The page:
Saturday, February 6, 2016

Clinton versus Sanders: How their Wall Street plans stack up

from thehill

By Peter Schroeder - 02/06/16 10:55 AM EST

Wall Street has become the biggest fault line in the race between Bernie Sanders and Hillary Clinton for the Democratic presidential nomination.
Sanders, who frequently critiques “greed” and “recklessness” in high finance, has put forward a plan that would fundamentally remake Wall Street, effectively bringing an end to some of its biggest names. 
Clinton has similarly pledged to take on Wall Street, but pushed a more nuanced approach. She argues her proposal is more effective because it directly targets the industry sectors that have escaped the heightened regulations brought on by the Dodd-Frank financial reform law.
Here’s how their two plans stack up.
Big banks 
When it comes to the biggest names in finance, Sanders is direct: break them up. 
A central plank of Sanders’s Wall Street plan would order regulators, in his first year in office, to break up “too big to fail” banks and set a cap size for financial institutions going forward. 
He also calls for the return of the Glass-Steagall Act, a Depression-era law that was repealed in the 1990s that has maintained a firewall between traditional and investment banking.
Clinton’s plan is more precise. She would impose a “risk fee” on the biggest financial institutions that would increase as banks get bigger. Under her plan, regulators would have the power to break up large financial institutions, but would not be ordered to do so. 
She has also vowed to close a “loophole” in the “Volcker Rule,” a central piece of Dodd-Frank that bars banks from making risky trades with money guaranteed by the federal government through deposit insurance. Clinton argues that the fact that banks can still invest in hedge funds is a lingering risk not addressed by Volcker, and has pledged to address it.
Both candidates include new taxes on the financial sector in their plans.
Sanders wants to pay for free public college tuition with a new financial transaction tax, which would be a fee added to any trade of a financial product like stocks, bonds, or derivatives.
Clinton does not go as far. Her plan would impose a new tax aimed at curbing high frequency trading — the lightning quick, computer-driven trades that some believe make the financial system less stable. Her plan would assess a new tax on excessive order cancellations, since high frequency traders frequently open and close a massive amount of orders in a trading day to gain an edge.
In addition, she has vowed to close the “carried interest” loophole frequently relied upon by hedge funds to lower their tax bill. Sanders has called for the same as a senator, but has not made it a focal point of his presidential run.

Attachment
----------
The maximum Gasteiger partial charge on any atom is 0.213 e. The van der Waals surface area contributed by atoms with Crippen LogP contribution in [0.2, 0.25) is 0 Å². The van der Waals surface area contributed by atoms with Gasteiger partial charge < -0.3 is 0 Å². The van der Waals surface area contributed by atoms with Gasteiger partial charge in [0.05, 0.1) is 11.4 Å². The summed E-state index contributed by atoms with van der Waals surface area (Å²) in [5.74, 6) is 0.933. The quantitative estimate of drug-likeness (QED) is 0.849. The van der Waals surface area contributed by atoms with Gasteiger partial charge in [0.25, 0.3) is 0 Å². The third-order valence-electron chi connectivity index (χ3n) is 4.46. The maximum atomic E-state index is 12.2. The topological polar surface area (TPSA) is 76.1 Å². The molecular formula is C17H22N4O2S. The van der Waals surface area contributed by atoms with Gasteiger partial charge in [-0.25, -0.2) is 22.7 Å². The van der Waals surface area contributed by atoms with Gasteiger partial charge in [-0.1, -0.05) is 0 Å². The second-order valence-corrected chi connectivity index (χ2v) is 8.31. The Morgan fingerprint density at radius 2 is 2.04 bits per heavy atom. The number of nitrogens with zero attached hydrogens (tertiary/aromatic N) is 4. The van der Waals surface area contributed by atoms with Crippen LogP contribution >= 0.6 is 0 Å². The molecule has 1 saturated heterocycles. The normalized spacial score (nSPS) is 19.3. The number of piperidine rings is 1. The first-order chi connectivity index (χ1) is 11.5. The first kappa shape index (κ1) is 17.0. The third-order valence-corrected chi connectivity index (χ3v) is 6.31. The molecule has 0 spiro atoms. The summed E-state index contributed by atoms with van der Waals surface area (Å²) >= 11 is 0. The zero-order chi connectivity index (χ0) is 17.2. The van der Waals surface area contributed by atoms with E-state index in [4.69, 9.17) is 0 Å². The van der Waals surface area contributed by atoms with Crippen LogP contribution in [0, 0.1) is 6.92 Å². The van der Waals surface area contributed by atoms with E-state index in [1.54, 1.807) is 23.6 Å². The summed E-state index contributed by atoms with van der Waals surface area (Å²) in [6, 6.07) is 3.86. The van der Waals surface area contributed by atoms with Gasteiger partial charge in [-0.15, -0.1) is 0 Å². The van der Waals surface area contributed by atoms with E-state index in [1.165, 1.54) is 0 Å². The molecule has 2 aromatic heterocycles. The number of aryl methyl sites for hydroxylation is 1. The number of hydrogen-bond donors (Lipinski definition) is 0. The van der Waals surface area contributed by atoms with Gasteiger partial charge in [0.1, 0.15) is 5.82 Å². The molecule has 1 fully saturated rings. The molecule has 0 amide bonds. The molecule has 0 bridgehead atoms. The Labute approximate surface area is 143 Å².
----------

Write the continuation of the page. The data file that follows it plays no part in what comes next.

Shadow banking
One of the central splits between Clinton and Sanders is over the issue of “shadow banking.” 
The term refers to financial activity that falls outside the reach of traditional banks and, as a result, their regulators. Clinton has pledged to increase regulations on nonbanks, saying they played a key role in the financial collapse and pose the greatest risk to the system going forward. 
Clinton has used her shadow banking plan to try and attack Sanders, arguing his broad bank break-up initiative misses the mark on that front. Sanders in turn has swung back, arguing that by cracking down on the banks, his plan would help limit shadow banks’ access to borrowed funds.
Sanders also has said that shadow banks that are “too big to fail” would be addressed under his plan, but his proposal does not address smaller non-bank institutions that do not rely on funds borrowed from large banks.
One thing the two candidates agree on is the need for tougher regulation of the financial sector. 
Liberal activists to this day remain angry that no major bank executive faced criminal charges over the financial crisis. Nearly every major financial institution paid billions of dollars in fines, but the Obama administration did not go after individuals.
Both Clinton and Sanders address that grievance in their plans. Clinton explicitly seeks to make it easier to go after individual executives, upping whistleblower rewards and extending the statute of limitations on building cases. She has vowed to put in place tough regulators to protect Dodd-Frank, and to cut into executive bonuses if a financial institution breaks the law or suffers large losses from risky investments.
Sander has said no one with experience on Wall Street would be welcome in his administration. He has cosponsored legislation that would bar financial institutions from paying out bonuses to top executives that leave for government jobs, in an effort to curb the “revolving door.

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